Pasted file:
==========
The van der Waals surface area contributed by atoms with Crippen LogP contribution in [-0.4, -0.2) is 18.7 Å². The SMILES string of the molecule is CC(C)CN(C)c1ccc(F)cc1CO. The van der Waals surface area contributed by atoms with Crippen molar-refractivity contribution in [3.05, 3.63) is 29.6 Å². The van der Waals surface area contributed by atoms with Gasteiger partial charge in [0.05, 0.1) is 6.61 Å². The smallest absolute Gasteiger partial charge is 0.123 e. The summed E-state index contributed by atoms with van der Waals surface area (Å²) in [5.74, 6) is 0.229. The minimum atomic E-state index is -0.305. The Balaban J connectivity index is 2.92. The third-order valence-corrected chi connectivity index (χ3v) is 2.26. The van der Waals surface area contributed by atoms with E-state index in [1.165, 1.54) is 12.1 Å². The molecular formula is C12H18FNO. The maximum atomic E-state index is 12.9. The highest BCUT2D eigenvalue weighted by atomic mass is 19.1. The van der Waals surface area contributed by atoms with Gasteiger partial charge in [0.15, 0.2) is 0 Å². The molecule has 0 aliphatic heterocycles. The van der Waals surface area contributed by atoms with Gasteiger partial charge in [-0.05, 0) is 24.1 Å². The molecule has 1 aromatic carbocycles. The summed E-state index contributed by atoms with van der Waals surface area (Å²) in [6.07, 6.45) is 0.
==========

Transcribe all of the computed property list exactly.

The van der Waals surface area contributed by atoms with Crippen LogP contribution in [-0.4, -0.2) is 18.7 Å². The SMILES string of the molecule is CC(C)CN(C)c1ccc(F)cc1CO. The van der Waals surface area contributed by atoms with Crippen molar-refractivity contribution in [3.05, 3.63) is 29.6 Å². The van der Waals surface area contributed by atoms with Gasteiger partial charge in [0.05, 0.1) is 6.61 Å². The smallest absolute Gasteiger partial charge is 0.123 e. The summed E-state index contributed by atoms with van der Waals surface area (Å²) in [5.74, 6) is 0.229. The minimum atomic E-state index is -0.305. The Balaban J connectivity index is 2.92. The third-order valence-corrected chi connectivity index (χ3v) is 2.26. The van der Waals surface area contributed by atoms with E-state index in [1.165, 1.54) is 12.1 Å². The molecular formula is C12H18FNO. The maximum atomic E-state index is 12.9. The highest BCUT2D eigenvalue weighted by atomic mass is 19.1. The van der Waals surface area contributed by atoms with Gasteiger partial charge in [0.15, 0.2) is 0 Å². The molecule has 0 aliphatic heterocycles. The van der Waals surface area contributed by atoms with Gasteiger partial charge in [-0.05, 0) is 24.1 Å². The molecule has 1 aromatic carbocycles. The summed E-state index contributed by atoms with van der Waals surface area (Å²) in [6.07, 6.45) is 0.